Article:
Once the loving-American-family segment of the story is concluded (running time: eight minutes), we launch into the serious-military-briefing section. This involves a senior commander I will refer to as “the bearded guy,” who conducts a multi-media lecture with the assistance of a woman in fatigues who talks too loud, like she thinks movie cameras don’t pick up sound very well.

During this briefing we learn that a CIA agent named Lopez – or something –  has been kidnapped by narco-terrorists in South America. Our Navy SEAL mission: to rescue her.

The operation that follows is passably interesting. I thought it was cool how they helicoptered boats onto a river, and then helicoptered them off at the end of the mission. I also thought it was cool how they asked the beaten and bloodied Lopez security questions about her childhood to verify it was her they were rescuing.

There are neat moments like that throughout Act of Valor, made possible no doubt by the fact that actual Navy SEALS played all the principal roles and had the discretion to make the details of the movie as authentic as possible. There aren’t too many “that’s not the way it would have happened” moments in Act of Valor.

On the other hand, there are lots of “that’s not the way a Hollywood screenwriter would have written that” moments. The most striking is an interrogation scene between the bearded guy and one of the evil bad guys – named “Cristo,” ha, I remembered that one! – on the evil bad guy’s yacht. It piles cliché on top of cliché (“You think this is some kind of game?”) so badly I almost choked on my gummy bears.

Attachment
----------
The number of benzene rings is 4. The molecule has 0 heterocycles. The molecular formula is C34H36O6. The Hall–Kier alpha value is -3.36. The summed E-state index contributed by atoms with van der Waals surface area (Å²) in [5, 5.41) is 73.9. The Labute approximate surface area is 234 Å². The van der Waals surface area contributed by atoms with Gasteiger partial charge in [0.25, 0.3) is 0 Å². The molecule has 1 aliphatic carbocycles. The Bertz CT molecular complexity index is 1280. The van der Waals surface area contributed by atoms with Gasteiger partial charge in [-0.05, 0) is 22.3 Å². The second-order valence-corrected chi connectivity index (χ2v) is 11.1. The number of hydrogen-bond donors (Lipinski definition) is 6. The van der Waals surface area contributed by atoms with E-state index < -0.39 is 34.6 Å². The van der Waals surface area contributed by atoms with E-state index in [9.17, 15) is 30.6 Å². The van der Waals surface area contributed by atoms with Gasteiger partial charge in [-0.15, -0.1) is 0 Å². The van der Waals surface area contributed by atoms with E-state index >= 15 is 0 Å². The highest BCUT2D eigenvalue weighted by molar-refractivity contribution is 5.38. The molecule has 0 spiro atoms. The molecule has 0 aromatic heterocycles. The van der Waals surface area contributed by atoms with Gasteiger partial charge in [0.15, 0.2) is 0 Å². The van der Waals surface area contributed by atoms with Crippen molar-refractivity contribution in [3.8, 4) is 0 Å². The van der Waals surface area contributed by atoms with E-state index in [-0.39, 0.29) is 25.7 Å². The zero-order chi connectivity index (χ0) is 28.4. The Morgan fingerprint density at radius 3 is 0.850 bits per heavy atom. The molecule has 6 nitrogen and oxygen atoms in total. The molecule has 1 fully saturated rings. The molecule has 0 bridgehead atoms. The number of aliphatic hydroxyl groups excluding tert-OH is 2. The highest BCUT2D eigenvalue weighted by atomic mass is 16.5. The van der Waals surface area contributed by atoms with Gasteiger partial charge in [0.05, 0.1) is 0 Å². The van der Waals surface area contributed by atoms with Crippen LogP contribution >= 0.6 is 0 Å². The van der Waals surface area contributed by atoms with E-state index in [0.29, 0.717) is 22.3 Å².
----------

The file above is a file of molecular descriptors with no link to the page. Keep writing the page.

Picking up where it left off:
The overall plot derives from five supposedly real-life SEAL missions, which culminate in an evil scheme to detonate Filipino suicide bombers in fifteen US cities simultaneously, an act which will utterly demolish the global economy due to the ensuing media coverage.

I have no idea how this is supposed to feel like a plausible threat, but the movie operates enough like a video game – goal one: rescue hostage, goal two: apprehend Cristo on yacht, goal three: neutralize ALL FIFTEEN Filipino suicide bombers in the tunnels of Mexicali – that you slip into the same mindset you do during a video game. Objectives are arbitrary. It’s the tactical situation that’s meaningful.

This all goes to show how nebulous the notion of plausibility really is. A plot to “bring down” the global economy by killing a few hundred Americans in public places may well have been hatched at one point. It may be “real.” But as a bad guy plan, it really sucks.

By comparison, here’s a bad guy plan from an uber-Hollywood studio flick in 1988. This kind of thing has certainly never happened in real life, nor is it ever likely to happen. But it sure feels legit. It’s this, of course:

“When they touch down, we’ll blow the roof. They’ll spend a month sifting through the rubble, and by the time they figure out what went wrong, we’ll be on a beach, earning twenty percent.”

I have an uncomfortable feeling that Hans Gruber would have chewed up the SEALS from Act of Valor and spit them out.


How Accomplished:  51/100

How Much I Enjoyed:  58/100